Former All Black John Kirwan has been handed one of rugby’s toughest challenges, turning around the ailing Blues Super Rugby franchise.
After leading the side to only four wins in this year’s competition, Pat Lam lost his job, with the 1987 World Cup winner Kirwan taking his place in the coaching box.
Kirwan was involved with the Blues in an assistant role 11 years ago, and has since gone on to coach Italy and Japan at international level.
Blues chairman Gary Whetton dismissed concerns that Kirwan had limited coaching experience in the New Zealand rugby scene, given the 67-test wing was last involved with the Blues 11 years ago.
“It was an issue but not a major one,” Whetton told Fairfax NZ.
The five-man selection panel, which included World-Cup winning coach Graham Henry, felt Kirwan was the best of the three candidates – former Taranaki and Canada coach Kieran Crowley applying alongside Lam – to restore faith and deliver results.
“John had done his homework. He is fresh blood. He came with new ideas, new thoughts about selection. He’s had success in the region as a player and overseas as a coach,” Whetton said.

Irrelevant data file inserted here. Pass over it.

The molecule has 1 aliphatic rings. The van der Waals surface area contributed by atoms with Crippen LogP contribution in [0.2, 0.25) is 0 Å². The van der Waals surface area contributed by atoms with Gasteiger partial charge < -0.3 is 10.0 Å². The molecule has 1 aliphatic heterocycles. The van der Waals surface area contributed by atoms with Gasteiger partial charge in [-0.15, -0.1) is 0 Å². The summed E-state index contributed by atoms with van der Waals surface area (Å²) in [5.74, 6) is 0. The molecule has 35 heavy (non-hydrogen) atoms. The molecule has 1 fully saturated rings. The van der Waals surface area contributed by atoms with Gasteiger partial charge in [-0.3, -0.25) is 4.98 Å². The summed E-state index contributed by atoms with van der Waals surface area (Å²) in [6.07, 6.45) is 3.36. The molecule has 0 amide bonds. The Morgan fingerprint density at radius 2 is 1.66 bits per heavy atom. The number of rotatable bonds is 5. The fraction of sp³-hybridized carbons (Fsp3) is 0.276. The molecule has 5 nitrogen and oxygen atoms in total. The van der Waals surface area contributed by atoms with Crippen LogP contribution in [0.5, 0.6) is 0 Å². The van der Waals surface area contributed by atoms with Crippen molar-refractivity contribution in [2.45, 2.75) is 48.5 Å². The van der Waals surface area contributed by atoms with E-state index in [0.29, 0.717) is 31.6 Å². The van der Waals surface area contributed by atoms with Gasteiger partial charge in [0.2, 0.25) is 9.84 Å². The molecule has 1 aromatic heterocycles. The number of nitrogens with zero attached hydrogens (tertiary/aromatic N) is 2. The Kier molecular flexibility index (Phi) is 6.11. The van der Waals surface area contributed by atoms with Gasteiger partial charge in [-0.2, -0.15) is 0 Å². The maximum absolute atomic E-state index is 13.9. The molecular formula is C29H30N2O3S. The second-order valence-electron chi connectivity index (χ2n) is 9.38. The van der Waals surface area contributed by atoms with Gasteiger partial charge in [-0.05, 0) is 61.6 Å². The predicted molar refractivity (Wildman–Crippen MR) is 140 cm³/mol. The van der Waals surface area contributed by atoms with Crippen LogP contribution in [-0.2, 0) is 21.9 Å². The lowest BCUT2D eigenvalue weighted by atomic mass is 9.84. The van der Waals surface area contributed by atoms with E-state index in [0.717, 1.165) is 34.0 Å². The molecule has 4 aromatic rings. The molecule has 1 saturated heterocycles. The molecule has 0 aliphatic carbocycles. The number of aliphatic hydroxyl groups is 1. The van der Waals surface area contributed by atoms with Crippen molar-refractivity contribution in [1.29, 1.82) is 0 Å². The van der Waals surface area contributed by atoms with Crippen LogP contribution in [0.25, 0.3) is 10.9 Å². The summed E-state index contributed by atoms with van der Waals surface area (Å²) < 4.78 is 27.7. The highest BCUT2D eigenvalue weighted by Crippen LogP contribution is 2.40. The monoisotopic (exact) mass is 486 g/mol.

Kirwan’s two-year tenure started with promises of progress in the next 18 months and faith in local talent from New Zealand’s largest catchment.
He was also realistic about the major issue with development structures and recruitment at the franchise.
“I’m not sitting here saying I’ve got all the answers, but if you’ve got an open mind and are prepared for change then that’s hopefully what you will see,” Kirwan said.
“I’m going to get all the help I can. I’ve been out of the Super 15 scene since 2002. There’s plenty of people in the region that know the tournament. I’ll make sure that planning is done properly.”
He would call on close friend and former All Blacks coach John Hart for advice, and it was believed former All Blacks skills coach Mick Byrne would have a role in his set-up.